TV Eye: Smells somewhat like teen spirit

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Beth Chote plays Beth Connolly in Reservoir Hill. Photo / Supplied
Beth Chote plays Beth Connolly in Reservoir Hill. Photo / Supplied

I'm probably about, oh, 100 years older than the target audience for Reservoir Hill (Sundays, TV2) and Skins (Mondays, C4), which is, presumably, teenagers - although if I had teenagers I'd let them watch one, but not the other. I'm not sure what it says about how much of a success these shows are that I liked them both.

You wouldn't want your old auntie watching these shows with you if you were, say, a 16-year-old girl - although your old auntie might be marginally preferable to your mum watching with you, which would be what we used to call "a shrink". Anything with references to sex is a shrink, when old people are in the same room.

I assume these shows are aimed at 16-year-old teenage girls, and possibly boys. They both have cute boys, and girls, in them, although in Reservoir Hill, a NZ production which started life as some interactive internet thing (don't ask me) the boys, and girls, look a bit more like real kids of that age. That means that they don't all have perfect skin and teeth and their clothes are a bit grungier than the ones, even the ones who are supposed to be poor, in Skins.

Skins is very rude (you're not watching that, young lady). I'm not sure why it has to be (oh, so that the young folk will want to watch it) because it is well written, by young people, and has actors nobody has ever heard of, and decent storylines. Well, let's not get carried away. It has decent-ish story lines revolving around sex and drugs and love and death. Angst, in other words. Nothing wrong with that. A bit of angst is good for young people. Perhaps that's why I liked it, in a misanthropic way: All those horrible young people, on the bus, with their gum chewing and their stupid conversations and the racket leaking out the sides of their heads from the sides of those enormous ear phones (you'll go deaf, do you hear me?), they will suffer. What makes adolescents suffer is love, or what they think is love and is almost always hormones, which also causes that other great adolescent angst: spots.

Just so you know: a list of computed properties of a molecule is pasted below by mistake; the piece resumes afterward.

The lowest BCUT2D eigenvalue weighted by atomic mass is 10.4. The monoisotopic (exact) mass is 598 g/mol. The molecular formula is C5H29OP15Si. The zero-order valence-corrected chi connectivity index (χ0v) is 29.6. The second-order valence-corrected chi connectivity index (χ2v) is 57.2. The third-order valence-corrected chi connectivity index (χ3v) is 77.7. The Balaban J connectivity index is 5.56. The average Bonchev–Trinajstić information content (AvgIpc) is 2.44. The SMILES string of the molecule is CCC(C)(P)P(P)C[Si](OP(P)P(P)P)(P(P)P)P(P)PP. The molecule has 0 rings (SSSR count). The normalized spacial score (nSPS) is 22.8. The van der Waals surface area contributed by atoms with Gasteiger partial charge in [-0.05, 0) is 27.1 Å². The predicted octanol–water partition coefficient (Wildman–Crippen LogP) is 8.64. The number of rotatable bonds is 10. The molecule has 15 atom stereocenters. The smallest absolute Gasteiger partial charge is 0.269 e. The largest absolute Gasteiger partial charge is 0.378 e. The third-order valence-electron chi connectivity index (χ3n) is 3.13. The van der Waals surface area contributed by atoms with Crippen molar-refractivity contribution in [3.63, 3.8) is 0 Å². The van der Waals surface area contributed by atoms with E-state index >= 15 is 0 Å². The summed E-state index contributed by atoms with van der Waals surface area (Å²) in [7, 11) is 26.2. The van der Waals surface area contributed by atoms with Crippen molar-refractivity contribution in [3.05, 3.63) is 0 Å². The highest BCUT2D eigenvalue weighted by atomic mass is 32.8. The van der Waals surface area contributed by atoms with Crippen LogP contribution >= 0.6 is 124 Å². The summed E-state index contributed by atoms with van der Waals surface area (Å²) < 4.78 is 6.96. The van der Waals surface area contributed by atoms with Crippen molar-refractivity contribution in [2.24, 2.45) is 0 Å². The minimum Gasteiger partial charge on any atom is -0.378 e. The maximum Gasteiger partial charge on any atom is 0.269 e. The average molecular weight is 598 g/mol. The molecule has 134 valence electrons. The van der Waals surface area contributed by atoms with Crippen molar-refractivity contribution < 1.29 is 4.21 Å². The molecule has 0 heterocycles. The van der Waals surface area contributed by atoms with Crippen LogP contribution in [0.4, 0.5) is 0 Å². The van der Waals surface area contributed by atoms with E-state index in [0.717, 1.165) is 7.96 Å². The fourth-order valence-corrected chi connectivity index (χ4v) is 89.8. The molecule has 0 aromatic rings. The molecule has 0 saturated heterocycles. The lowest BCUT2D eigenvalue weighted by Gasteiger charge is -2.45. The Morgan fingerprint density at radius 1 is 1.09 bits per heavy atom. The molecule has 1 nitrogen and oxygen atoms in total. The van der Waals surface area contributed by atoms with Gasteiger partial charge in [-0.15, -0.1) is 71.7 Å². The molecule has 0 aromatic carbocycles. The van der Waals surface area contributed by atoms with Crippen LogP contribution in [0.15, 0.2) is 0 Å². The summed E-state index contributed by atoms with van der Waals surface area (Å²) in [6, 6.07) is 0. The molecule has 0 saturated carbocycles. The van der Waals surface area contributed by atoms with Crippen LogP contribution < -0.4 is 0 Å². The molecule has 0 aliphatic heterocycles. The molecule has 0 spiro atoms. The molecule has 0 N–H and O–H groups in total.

There are not many spots in either Reservoir Hill or Skins, but who wants to look at spotty youth, really? There's verisimilitude, and then there's ugly. So that's not really a complaint. One of the complaints levelled at Skins is that it lurches, rather, in tone, but I think it does so successfully: you might say it's tone is hormonal.

Reservoir Hill is the story of Beth who "asked for your help, and you gave it. This is the story you helped create".

The story, scripted with the help of those who responded to the interactive version, which screened on TVNZ's website last year, and which has recently won a Digital Emmy, is terrific. The digital version was too new-fangled for an old person like me, but involved viewers texting suggestions to Beth, and visiting her social networking site, to tell her what she should or shouldn't do, and, in a not at all new-fangled way, who she should be suspicious of.

This is really the equivalent of shouting "watch out, he's behind you!", and jolly good fun it is too. It has also allowed the writers to tighten any glaring holes in the script. I found myself, at one point, shouting at the telly about one such hole.

Beth goes to hospital to visit a girl. But why would she, when she caused the girl to be in hospital? Which is exactly what a character asked, even as I was shouting it.

There is a genuinely scary story line - the faceless characters in hoodies, who turned out to be the kids Beth thought were her friends, were terrifying - some very nice acting and characters you care about enough to want to know what freaky stuff is going to happen to them next - even if you have to make your way to the couch on your zimmer frame to find out.

- NZ Herald

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